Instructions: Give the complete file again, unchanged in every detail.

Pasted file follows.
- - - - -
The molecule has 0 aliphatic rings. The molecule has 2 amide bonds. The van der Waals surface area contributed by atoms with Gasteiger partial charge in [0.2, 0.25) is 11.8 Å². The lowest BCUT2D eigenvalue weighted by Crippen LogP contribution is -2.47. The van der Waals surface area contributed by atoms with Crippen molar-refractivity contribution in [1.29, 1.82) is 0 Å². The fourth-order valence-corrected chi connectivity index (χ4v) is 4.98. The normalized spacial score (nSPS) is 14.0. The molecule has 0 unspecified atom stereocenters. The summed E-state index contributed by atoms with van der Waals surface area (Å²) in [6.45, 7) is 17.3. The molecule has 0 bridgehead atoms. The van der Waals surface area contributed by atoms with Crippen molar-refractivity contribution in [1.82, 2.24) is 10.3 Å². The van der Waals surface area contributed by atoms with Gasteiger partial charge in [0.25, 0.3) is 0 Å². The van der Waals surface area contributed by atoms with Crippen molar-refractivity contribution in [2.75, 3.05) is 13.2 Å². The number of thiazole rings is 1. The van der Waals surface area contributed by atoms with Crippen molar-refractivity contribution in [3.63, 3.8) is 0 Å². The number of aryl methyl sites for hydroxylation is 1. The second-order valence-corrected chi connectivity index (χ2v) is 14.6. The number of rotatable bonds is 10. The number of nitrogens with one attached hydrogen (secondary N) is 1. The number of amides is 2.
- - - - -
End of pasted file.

The molecule has 0 aliphatic rings. The molecule has 2 amide bonds. The van der Waals surface area contributed by atoms with Gasteiger partial charge in [0.2, 0.25) is 11.8 Å². The lowest BCUT2D eigenvalue weighted by Crippen LogP contribution is -2.47. The van der Waals surface area contributed by atoms with Crippen molar-refractivity contribution in [1.29, 1.82) is 0 Å². The fourth-order valence-corrected chi connectivity index (χ4v) is 4.98. The normalized spacial score (nSPS) is 14.0. The molecule has 0 unspecified atom stereocenters. The summed E-state index contributed by atoms with van der Waals surface area (Å²) in [6.45, 7) is 17.3. The molecule has 0 bridgehead atoms. The van der Waals surface area contributed by atoms with Crippen molar-refractivity contribution in [1.82, 2.24) is 10.3 Å². The van der Waals surface area contributed by atoms with Gasteiger partial charge in [0.25, 0.3) is 0 Å². The van der Waals surface area contributed by atoms with Crippen molar-refractivity contribution in [2.75, 3.05) is 13.2 Å². The number of thiazole rings is 1. The van der Waals surface area contributed by atoms with Crippen molar-refractivity contribution in [3.63, 3.8) is 0 Å². The number of aryl methyl sites for hydroxylation is 1. The second-order valence-corrected chi connectivity index (χ2v) is 14.6. The number of rotatable bonds is 10. The number of nitrogens with one attached hydrogen (secondary N) is 1. The number of amides is 2.